My mom has been stable for over a year without delusions or aggressive behavior.  If her negative behaviors start to ramp up again, I'll insist we first look for changes in her environment and health before agreeing to change her meds.   Rule out UTI, tooth pain, other medical issues.  Then take a fresh look at environment and caregiver interactions.  Don't immediately up her meds without some due diligence!

Small changes in environment and approach can make a significant difference.  Instructing the staff to stop triggering my mom with phrases like "let me help you" and "the doctor wants you to do such-and-such" had an immediate benefit for my mom.  More recently the temp in her room keeps being lowered to 60 degrees and the aides are putting news shows and scary movies on TV.  It seems obvious to me that both of those things could diminish her ability to settle down at night, so - hello - don't bother suggesting an increase in meds while stuff like that is going on.  I'm sure some of the NH staff don't want to hear this.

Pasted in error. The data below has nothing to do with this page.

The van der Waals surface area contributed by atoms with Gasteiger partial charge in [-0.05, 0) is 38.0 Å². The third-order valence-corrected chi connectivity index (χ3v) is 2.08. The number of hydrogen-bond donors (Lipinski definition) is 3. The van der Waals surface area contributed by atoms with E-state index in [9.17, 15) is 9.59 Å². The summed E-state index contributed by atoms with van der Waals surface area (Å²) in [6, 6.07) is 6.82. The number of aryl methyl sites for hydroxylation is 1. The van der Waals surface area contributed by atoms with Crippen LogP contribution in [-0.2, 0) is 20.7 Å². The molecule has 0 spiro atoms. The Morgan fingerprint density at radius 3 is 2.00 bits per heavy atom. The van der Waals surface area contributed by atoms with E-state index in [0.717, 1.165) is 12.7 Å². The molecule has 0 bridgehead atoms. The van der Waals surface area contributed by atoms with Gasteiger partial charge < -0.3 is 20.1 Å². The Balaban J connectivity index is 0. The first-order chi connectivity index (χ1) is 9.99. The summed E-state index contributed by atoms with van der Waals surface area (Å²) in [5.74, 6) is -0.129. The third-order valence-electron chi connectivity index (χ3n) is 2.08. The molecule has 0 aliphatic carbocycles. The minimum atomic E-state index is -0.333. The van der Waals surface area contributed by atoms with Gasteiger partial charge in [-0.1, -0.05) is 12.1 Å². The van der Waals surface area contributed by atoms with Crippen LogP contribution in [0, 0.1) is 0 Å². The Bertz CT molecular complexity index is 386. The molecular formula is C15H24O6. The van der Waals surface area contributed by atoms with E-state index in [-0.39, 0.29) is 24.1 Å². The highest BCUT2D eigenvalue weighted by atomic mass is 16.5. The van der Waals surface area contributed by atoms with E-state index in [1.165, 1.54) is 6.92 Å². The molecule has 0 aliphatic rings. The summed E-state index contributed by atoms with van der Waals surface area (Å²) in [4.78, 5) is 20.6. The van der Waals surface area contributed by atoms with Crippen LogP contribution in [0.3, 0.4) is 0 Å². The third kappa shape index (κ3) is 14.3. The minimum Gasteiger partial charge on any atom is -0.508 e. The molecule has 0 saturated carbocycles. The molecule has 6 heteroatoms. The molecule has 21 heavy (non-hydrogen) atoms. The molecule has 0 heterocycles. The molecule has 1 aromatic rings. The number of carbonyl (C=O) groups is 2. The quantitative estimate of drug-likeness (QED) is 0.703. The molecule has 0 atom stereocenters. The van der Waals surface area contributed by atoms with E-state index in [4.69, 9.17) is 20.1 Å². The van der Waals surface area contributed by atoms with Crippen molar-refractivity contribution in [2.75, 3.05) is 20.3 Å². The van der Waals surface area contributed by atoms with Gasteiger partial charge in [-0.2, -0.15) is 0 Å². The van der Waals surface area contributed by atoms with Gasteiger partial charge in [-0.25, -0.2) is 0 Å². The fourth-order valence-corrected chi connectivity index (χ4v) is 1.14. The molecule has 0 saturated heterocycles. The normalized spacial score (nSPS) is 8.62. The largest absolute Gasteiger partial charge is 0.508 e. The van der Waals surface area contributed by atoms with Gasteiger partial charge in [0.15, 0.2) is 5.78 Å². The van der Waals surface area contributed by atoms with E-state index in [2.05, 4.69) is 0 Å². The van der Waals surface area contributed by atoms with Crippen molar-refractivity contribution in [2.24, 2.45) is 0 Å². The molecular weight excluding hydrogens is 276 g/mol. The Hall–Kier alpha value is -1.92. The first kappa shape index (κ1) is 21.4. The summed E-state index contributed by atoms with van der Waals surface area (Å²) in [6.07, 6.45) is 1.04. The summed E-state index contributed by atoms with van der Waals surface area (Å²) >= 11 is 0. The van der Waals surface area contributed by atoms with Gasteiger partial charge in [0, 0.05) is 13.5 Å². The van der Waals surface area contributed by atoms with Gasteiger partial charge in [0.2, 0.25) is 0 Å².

Certainly my perspective on these "medication vs caregiver approach" conversations would be different if I were a 24/7 caregiver who was barely hanging on by my fingernails.   There is no magic bullet, no one-size-fits all.   

Jfkoc, you have been a source of comfort and support to me and many others on this forum over many years.  I wish I had the stamina to continue to participate at your level.  Thanks for your continued kindness and patience.